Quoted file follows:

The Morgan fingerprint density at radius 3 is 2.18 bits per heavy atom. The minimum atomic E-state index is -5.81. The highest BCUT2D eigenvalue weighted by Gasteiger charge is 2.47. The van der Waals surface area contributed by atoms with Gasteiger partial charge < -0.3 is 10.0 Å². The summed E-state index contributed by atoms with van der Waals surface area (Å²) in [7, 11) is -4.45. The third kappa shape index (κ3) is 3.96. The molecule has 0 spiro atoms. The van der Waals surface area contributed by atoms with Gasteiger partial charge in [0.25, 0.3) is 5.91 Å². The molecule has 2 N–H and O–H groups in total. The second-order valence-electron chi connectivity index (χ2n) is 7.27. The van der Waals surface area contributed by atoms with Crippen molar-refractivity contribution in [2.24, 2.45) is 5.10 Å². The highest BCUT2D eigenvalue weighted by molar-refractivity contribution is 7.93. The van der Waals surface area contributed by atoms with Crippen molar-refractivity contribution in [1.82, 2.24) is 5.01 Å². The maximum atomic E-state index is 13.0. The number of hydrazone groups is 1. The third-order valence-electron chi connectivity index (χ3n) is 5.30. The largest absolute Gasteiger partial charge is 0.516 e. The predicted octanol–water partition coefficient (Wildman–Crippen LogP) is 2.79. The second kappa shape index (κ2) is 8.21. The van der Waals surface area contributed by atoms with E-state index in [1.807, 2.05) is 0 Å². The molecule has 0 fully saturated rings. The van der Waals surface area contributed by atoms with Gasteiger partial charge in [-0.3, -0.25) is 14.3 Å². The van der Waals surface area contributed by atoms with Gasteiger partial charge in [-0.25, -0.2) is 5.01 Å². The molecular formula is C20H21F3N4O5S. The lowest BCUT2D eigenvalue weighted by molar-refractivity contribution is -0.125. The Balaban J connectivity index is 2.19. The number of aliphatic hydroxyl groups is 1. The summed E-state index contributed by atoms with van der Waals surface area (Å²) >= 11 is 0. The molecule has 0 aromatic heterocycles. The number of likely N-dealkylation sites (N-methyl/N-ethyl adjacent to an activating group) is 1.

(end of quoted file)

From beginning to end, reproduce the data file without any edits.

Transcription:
The Morgan fingerprint density at radius 3 is 2.18 bits per heavy atom. The minimum atomic E-state index is -5.81. The highest BCUT2D eigenvalue weighted by Gasteiger charge is 2.47. The van der Waals surface area contributed by atoms with Gasteiger partial charge < -0.3 is 10.0 Å². The summed E-state index contributed by atoms with van der Waals surface area (Å²) in [7, 11) is -4.45. The third kappa shape index (κ3) is 3.96. The molecule has 0 spiro atoms. The van der Waals surface area contributed by atoms with Gasteiger partial charge in [0.25, 0.3) is 5.91 Å². The molecule has 2 N–H and O–H groups in total. The second-order valence-electron chi connectivity index (χ2n) is 7.27. The van der Waals surface area contributed by atoms with Crippen molar-refractivity contribution in [2.24, 2.45) is 5.10 Å². The highest BCUT2D eigenvalue weighted by molar-refractivity contribution is 7.93. The van der Waals surface area contributed by atoms with Crippen molar-refractivity contribution in [1.82, 2.24) is 5.01 Å². The maximum atomic E-state index is 13.0. The number of hydrazone groups is 1. The third-order valence-electron chi connectivity index (χ3n) is 5.30. The largest absolute Gasteiger partial charge is 0.516 e. The predicted octanol–water partition coefficient (Wildman–Crippen LogP) is 2.79. The second kappa shape index (κ2) is 8.21. The van der Waals surface area contributed by atoms with E-state index in [1.807, 2.05) is 0 Å². The molecule has 0 fully saturated rings. The van der Waals surface area contributed by atoms with Gasteiger partial charge in [-0.3, -0.25) is 14.3 Å². The van der Waals surface area contributed by atoms with Gasteiger partial charge in [-0.25, -0.2) is 5.01 Å². The molecular formula is C20H21F3N4O5S. The lowest BCUT2D eigenvalue weighted by molar-refractivity contribution is -0.125. The Balaban J connectivity index is 2.19. The number of aliphatic hydroxyl groups is 1. The summed E-state index contributed by atoms with van der Waals surface area (Å²) >= 11 is 0. The molecule has 0 aromatic heterocycles. The number of likely N-dealkylation sites (N-methyl/N-ethyl adjacent to an activating group) is 1.